Virtually every crop we eat have undergone hundreds of years of genetic modification by farmers and scientist in search of desirable traits. Selective breeding and hybrid strains have contributed immeasurably to farm productivity during this time. Over the past 30 years however, genetic engineering has been revolutionized. While before, a farmer wanting to develop a frost resistant tomato would be able to breed towards one only if the necessary genes were available somewhere in tomatoes or a near relative to tomatoes, modern biological engineering techniques overcome such restrictions.
Genetic traits from outside a species’ gene pool, in the tomato’s case from an arctic fish, can be spliced into the organism to create an entirely different species, a transgenic organism with the typical traits of a tomato and frost resistance from a fish. The most widely used method of gene splicing, recombinant DNA, uses biochemical “scissors” called restriction enzymes to cut the strings of DNA, selecting required genes. These are then “ferried” by a virus or a bacterium that infects the host, smuggling the gene into the plant’s DNA.
In this way scientists have been able to create slow ripening and seedless fruit, crops that grow in unfavourable conditions and are resistant to disease or herbicides and milk from cows given a genetically engineered growth hormone. The benefits of gene technology in terms of food production are enormous. The most common genetically engineered crops contain modifications that make the plants resistant to certain diseases and herbicides, or allow them to produce their own pesticides, thereby eliminating or reducing the need to spray.
So-called “Bt corn,” for example, contains a gene resistant to the harmful mycotoxin fungus and herbicide producers, Monsanto have created a strain of soybeans genetically modified to be unaffected by their product Roundup. The soybean farmer therefore can avoid targeting specific weeds and require just one application of a general weed-killer, reducing costs and agricultural waste run-off.
Genetically modified crops are also being adapted to grow in salty, dry or frosty environments, contain edible vaccines, have a longer shelf life and be more nutritious. A group of Swiss and German scientists recently developed a strain of GM rice know as golden rice’ due to its altered colour. Containing genes that produce a unusually high amount of beta-carotene (vitamin A), this rice could be a solution to the thousands of poor children in Asia who eat little but rice and go blind or die from lack of vitamin A Public reaction to the use of recombinant DNA in genetic engineering however has been mixed.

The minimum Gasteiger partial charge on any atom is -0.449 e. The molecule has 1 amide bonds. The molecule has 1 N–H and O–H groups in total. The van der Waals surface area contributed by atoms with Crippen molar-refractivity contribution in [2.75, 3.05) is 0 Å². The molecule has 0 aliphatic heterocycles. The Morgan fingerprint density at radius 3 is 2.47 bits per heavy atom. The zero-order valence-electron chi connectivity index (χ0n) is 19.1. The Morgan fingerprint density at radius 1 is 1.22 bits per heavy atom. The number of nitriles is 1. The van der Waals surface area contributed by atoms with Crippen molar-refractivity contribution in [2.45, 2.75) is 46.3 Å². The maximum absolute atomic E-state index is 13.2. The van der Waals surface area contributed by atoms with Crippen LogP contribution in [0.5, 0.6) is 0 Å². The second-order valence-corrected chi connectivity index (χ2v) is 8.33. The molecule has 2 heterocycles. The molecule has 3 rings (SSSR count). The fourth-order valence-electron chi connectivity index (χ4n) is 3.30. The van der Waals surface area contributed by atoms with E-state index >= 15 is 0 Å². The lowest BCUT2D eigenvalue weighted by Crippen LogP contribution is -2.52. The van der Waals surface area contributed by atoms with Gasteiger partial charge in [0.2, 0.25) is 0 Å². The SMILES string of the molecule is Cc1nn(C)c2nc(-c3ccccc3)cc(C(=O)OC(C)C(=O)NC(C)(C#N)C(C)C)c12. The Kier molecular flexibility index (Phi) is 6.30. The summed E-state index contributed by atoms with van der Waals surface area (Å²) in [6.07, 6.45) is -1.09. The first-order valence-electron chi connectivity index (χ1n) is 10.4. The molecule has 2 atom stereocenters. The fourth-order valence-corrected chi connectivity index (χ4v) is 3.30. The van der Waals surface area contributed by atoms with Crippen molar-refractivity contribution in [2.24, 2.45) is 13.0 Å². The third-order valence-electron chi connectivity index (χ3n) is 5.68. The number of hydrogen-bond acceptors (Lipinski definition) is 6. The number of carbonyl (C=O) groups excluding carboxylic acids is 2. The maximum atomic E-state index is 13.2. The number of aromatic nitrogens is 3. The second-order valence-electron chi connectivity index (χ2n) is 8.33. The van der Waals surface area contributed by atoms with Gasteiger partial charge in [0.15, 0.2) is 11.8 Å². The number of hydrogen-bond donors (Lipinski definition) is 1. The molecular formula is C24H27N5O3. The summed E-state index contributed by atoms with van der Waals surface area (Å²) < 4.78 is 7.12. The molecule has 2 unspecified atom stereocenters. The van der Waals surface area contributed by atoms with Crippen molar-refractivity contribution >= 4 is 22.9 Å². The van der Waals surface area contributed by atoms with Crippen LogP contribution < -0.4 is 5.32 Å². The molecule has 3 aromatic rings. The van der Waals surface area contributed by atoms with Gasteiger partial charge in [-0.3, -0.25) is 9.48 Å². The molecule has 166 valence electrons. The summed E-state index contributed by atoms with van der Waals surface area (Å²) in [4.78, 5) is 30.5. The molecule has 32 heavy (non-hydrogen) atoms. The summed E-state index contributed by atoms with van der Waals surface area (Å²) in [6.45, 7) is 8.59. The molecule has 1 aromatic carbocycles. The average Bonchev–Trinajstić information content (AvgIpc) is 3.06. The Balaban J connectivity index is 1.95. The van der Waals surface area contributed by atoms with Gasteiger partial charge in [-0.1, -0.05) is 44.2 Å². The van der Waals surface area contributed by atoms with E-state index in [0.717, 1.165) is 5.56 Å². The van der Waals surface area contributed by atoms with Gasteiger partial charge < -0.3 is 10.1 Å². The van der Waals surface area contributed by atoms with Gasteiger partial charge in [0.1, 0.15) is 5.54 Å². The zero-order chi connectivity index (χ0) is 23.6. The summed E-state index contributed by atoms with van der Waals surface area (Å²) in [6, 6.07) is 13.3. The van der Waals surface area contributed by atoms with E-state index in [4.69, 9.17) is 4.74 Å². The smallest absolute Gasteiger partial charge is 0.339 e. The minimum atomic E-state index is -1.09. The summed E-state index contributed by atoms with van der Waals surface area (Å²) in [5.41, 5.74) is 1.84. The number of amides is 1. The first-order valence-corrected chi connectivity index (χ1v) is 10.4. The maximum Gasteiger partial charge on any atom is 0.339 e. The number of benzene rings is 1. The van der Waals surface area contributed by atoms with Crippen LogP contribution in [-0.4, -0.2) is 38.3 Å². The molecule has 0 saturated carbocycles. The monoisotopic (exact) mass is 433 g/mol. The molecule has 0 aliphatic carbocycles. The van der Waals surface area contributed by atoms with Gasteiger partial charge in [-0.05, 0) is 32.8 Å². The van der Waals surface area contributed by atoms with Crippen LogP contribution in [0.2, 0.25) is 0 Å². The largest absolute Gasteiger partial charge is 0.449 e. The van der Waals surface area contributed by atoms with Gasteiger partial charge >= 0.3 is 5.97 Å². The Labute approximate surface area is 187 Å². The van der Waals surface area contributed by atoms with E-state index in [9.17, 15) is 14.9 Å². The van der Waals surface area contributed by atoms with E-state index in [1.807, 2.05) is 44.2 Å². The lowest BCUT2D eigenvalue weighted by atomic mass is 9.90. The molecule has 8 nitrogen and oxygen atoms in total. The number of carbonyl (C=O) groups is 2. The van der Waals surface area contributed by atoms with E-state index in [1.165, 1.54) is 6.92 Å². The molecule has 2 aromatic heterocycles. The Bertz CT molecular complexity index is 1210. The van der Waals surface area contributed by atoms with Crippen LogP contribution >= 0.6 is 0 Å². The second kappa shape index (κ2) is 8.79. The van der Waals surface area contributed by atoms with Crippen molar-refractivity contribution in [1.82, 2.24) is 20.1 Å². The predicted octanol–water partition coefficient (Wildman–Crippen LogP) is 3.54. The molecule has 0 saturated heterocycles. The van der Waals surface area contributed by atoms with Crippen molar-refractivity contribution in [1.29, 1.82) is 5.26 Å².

Sliding US export commodities such as genetically modified soybeans and corn have highlighted hardened public opinion and widespread resistance to biotech crops, especially in the European Union. Concerns about GM foods fall into three categories: economics, environmental hazards and human health risks. The latter two have been the subject of hot debate, both in Australia and overseas.
Environmental damage from GM crops can be caused through various channels. One of the main concerns has been the possibility of gene transfer to a non-target species, that is crops engineered for herbicide tolerance and weeds cross-breeding, resulting in the transfer of the herbicide resistance to create superweeds’. In addition, environmentalists fear that transgenic plants may proliferate rapidly, pollinating natural plants in their surroundings eliminating existing species.
Further environmental suspicions include those of unintended harm to other organisms (especially non-target insects) and of the reduced effectiveness of pesticides once insects become tolerant to a crop’s natural pesticide. Questions have also been raised on the human impact of genetically modified organisms. Critics of recombinant DNA fear that the pathogenic, or disease-producing organisms used in some recombinant DNA experiments might develop extremely infectious forms that could cause worldwide epidemics.
Likewise, the unknown effect of foreign genes introduced into GM food crops in terms of human health also presents a controversial issue. Furthermore, there is a possibility that introducing a gene into a plant may create a new allergen or cause an allergic reaction in susceptible individuals. A proposal to incorporate a gene from Brazil nuts into soybeans in order to increase their nutritional value was abandoned when it was found that the genetically engineered soybeans caused an allergic reaction in people sensitive to Brazil nuts.
For these reasons, extensive testing and labelling of GM foods may be required to avoid the possibility of harm to consumers with food allergies. Biotechnology has started to revolutionise food production, with fantastic results. With the world population of 6 billion expected to double in the next 50 years and an adequate food supply becoming a major challenge it will no doubt continue to do so in the future.